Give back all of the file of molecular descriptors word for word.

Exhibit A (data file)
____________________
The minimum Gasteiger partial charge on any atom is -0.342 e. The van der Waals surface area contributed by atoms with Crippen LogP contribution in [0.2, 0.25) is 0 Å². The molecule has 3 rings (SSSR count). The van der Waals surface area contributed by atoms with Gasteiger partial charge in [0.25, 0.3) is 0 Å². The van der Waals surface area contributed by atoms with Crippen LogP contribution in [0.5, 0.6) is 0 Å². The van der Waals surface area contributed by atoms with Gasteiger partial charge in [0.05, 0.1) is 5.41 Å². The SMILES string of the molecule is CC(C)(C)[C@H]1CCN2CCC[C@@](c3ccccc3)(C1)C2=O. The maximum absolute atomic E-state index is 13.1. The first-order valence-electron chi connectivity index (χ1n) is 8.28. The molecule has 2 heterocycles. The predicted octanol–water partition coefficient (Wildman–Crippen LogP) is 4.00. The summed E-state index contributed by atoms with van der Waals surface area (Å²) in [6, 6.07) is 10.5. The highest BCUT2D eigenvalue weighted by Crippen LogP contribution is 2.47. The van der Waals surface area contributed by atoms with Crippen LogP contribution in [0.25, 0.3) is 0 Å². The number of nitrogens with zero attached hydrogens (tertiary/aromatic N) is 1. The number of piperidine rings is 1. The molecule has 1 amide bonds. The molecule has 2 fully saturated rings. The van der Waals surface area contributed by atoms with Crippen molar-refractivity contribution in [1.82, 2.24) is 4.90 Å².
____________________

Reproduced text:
The minimum Gasteiger partial charge on any atom is -0.342 e. The van der Waals surface area contributed by atoms with Crippen LogP contribution in [0.2, 0.25) is 0 Å². The molecule has 3 rings (SSSR count). The van der Waals surface area contributed by atoms with Gasteiger partial charge in [0.25, 0.3) is 0 Å². The van der Waals surface area contributed by atoms with Crippen LogP contribution in [0.5, 0.6) is 0 Å². The van der Waals surface area contributed by atoms with Gasteiger partial charge in [0.05, 0.1) is 5.41 Å². The SMILES string of the molecule is CC(C)(C)[C@H]1CCN2CCC[C@@](c3ccccc3)(C1)C2=O. The maximum absolute atomic E-state index is 13.1. The first-order valence-electron chi connectivity index (χ1n) is 8.28. The molecule has 2 heterocycles. The predicted octanol–water partition coefficient (Wildman–Crippen LogP) is 4.00. The summed E-state index contributed by atoms with van der Waals surface area (Å²) in [6, 6.07) is 10.5. The highest BCUT2D eigenvalue weighted by Crippen LogP contribution is 2.47. The van der Waals surface area contributed by atoms with Crippen LogP contribution in [0.25, 0.3) is 0 Å². The number of nitrogens with zero attached hydrogens (tertiary/aromatic N) is 1. The number of piperidine rings is 1. The molecule has 1 amide bonds. The molecule has 2 fully saturated rings. The van der Waals surface area contributed by atoms with Crippen molar-refractivity contribution in [1.82, 2.24) is 4.90 Å².